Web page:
LUKoil: Wikis

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Open JSC Oil Company Lukoil
ОАО Нефтяная компания Лукойл
Type Public (RTS:LKOH)
Founded 1991
Headquarters Russia Moscow, Russia
Key people Vahid Alakbarov, Lukoil's founder and chief; Leonid Fedun, Lukoil vice-chief and co-owner
Industry oil and gasoline, alternative fuel
Products petroleum and derived products
service stations
Revenue Green Arrow Up.svg$107.680 billion[1] USD (2008)
Operating income $13.709 billion[1] USD (2008)
Net income $9.144 billion[1] USD (2008)
Employees 150,000 (2006)
Website www.lukoil.com

Lukoil (RTS:LKOH LSE: LKOD NASDAQLUKOY) (Russian: Лукойл; pronounced /lukɔɪl/) is Russia's largest oil company and its largest producer of oil.[2] In 2007, the company produced 96.645 million tons of oil; 1.953 million barrels per day.[3]

Headquartered in Moscow, Lukoil is the second largest public company (next to ExxonMobil) in terms of proven oil and gas reserves. In 2008, the company had 19.3 billion barrels of oil equivalent per SPE standards. This accounts to some 1.3% of global oil reserves. The company has operations in more than 40 countries around the world.[4][5]

Contents

History

Lukoil headquarters in Moscow

Lukoil was formed in 1991, when three state-run, western Siberian companies, Langepasneftegaz, Uraineftegaz, and Kogalymneftegaz, merged. The initials of the three companies are preserved in the name Lukoil.[6] The central figure in the company's founding was the soviet deputy minister of oil production Vagit Alekperov.[6] He came to believe the only way Russians could compete against Western companies was to copy their business model. That meant vertically integrating the three branches of the industry - exploration, refining, and distribution - that were strictly separate under the old Soviet system.[4]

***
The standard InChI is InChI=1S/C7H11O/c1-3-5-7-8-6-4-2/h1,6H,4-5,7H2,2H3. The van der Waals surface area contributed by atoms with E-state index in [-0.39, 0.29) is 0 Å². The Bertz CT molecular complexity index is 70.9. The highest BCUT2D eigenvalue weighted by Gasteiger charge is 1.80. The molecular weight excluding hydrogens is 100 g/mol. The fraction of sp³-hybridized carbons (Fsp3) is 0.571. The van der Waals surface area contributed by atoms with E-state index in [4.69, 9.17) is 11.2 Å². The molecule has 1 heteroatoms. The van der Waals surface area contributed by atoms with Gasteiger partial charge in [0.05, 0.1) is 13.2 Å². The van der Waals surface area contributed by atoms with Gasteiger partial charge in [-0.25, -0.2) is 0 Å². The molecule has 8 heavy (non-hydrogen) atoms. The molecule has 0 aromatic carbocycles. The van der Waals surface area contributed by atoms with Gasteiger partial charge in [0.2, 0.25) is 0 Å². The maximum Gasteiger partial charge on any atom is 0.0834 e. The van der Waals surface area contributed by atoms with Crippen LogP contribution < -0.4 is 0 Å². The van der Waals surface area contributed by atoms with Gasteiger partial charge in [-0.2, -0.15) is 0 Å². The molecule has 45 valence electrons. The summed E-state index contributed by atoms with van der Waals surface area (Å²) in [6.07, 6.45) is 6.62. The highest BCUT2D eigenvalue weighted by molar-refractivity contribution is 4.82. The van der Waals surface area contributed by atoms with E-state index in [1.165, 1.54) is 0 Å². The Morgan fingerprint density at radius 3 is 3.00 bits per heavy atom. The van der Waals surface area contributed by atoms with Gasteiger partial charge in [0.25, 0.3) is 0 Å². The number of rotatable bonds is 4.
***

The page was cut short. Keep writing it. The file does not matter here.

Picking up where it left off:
In 1994 Lukoil became the first company to begin offering shares of stock on the new Russian Trading System.[6]

Exploration and production

Lukoil carries out exploration and/or production of oil and gas in Russia and (as of 2008) thirty other countries: Kazakhstan, Azerbaijan, Uzbekistan, Egypt, Iran, Iraq, Colombia, Venezuela, Belgium, Saudi Arabia and more.

In September 2004, ConocoPhillips purchased a 7.6 percent stake in Lukoil and signed an agreement that could increase this figure in the future to up to 20 percent. [1]. The two oil companies have agreed to develop jointly an oil and gas field in the northern Timan-Pechora area of Russia (Komi Republic) and intend to secure the rights to develop the West Qurna Field in Iraq, one of the country's largest. [2] [3]

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Development of the Aral Sea

Ergash Shaismatov, the Deputy Prime Minister of Uzbekistan, announced on August 30, 2006 that the Uzbek government and an international consortium consisting of state-run Uzbekneftegaz, Lukoil Overseas, Petronas, Korea National Oil Corporation, and China National Petroleum Corporation signed a production sharing agreement to explore and develop oil and gas fields in the Aral Sea, saying, “The Aral Sea is largely unknown, but it holds a lot of promise in terms of finding oil and gas. There is risk of course but we believe in the success of this unique project." The consortium was created in September 2005.[7]

Lukoil oil production by region, million tonnes

Region 2004 2005 2006 2007
Russia 82.720 86.277 89.561 91.100
Western Siberia 56.351 58.469 59.764 59.917
Urals 10.082 10.307 10.923 11.257
Volga 3.175 3.210 3.214 3.240
Timan-Pechora 11.732 12.476 13.601 14.576
Other 1.380 1.815 2.059 2.110